Look closely – it’s only wide enough for one window.
This renovated brownstone, wedged between two much larger buildings, is only 12.5 feet wide and does not connect with either of the neighboring properties.
OK, granted, it isn’t the skinniest building in New York City. That dubious honor belongs to 75 1/2 Bedford St, which clocks in at a minuscule 9.5 feet. But 75 1/2 Bedford is appropriately located in the West Village with other buildings at least similar in height, not the middle of towering Midtown. And 75 1/2 Bedford has a lot more window space.
The New York Times ran a piece on West 46th Street between 5th and 6th called “The Block That Looks As It Did About 1930.” I wish I had known about the article before scouting it – unlike most of the area, West 46th Street is basically an architectural artifact of a bygone era. Number 19 was built in 1865.
The popular Turkish restaurant Akdeniz is on the bottom floor, while the second floor is occupied by the Antonio and Antoinette Beauty Salon. I was told that the upper floors are all apartments. I would love to know if that top floor is its own apartment, which would be incredible.
There’s a sign on it that doesn’t belong – the Radio City Deli is no longer in business. I found this online, drawn by artist Robert Cottingham in 1979 from a picture. Is it the same place?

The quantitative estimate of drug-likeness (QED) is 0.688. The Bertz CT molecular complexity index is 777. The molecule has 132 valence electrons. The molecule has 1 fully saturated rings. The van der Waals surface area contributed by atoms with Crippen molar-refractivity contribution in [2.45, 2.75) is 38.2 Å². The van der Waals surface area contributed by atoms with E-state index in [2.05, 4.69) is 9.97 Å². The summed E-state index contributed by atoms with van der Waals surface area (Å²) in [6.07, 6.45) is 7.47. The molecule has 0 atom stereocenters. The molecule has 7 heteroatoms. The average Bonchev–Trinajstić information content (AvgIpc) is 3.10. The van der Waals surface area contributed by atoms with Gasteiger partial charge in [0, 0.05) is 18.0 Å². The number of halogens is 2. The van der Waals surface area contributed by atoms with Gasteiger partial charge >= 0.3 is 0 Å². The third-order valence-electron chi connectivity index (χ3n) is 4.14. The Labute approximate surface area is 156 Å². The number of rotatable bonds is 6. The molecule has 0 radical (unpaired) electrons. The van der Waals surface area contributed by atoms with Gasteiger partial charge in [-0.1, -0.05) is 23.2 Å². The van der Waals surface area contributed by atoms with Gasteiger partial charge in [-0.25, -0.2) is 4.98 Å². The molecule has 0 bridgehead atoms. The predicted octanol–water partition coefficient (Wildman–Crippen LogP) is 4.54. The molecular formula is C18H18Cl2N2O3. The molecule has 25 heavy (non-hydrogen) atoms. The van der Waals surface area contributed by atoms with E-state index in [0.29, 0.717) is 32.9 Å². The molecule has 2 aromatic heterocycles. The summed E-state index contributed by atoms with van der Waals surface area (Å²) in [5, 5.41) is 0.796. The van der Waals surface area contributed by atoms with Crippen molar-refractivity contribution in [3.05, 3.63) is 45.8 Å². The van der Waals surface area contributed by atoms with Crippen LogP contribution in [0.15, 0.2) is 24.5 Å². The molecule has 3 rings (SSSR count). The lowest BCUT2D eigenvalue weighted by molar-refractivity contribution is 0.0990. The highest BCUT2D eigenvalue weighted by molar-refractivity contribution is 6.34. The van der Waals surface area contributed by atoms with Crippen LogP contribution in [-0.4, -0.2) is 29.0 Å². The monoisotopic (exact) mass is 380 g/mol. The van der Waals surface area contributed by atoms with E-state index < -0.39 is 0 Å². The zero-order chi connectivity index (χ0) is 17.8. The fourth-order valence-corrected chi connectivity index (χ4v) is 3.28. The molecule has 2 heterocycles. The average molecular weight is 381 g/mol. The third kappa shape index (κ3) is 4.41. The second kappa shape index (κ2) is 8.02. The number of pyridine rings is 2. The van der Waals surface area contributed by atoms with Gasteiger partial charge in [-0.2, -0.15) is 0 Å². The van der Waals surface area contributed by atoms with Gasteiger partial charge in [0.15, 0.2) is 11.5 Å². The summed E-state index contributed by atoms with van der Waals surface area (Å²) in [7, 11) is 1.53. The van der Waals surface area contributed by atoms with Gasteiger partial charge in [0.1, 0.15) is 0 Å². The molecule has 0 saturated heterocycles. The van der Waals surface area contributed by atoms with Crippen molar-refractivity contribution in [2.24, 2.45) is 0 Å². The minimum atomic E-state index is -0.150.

This article from the Times reports it as having been closed for food violations by the Department of Health in 1984, so it certainly could have been in existence then. And could that “coiffure” sign have belonged to the salon that still remains today?
Finally, if you look up at the crumbling mansard roof, you’ll see one of the fantastic designs that decorate the 13-story art deco building next door. Most are covered in dirt and grime, but some vibrant blue still shows through.
At the photolab where we develop our pictures, a fellow scout suggested that maybe – just maybe! – the building was here first, and everything built around it. I like that idea.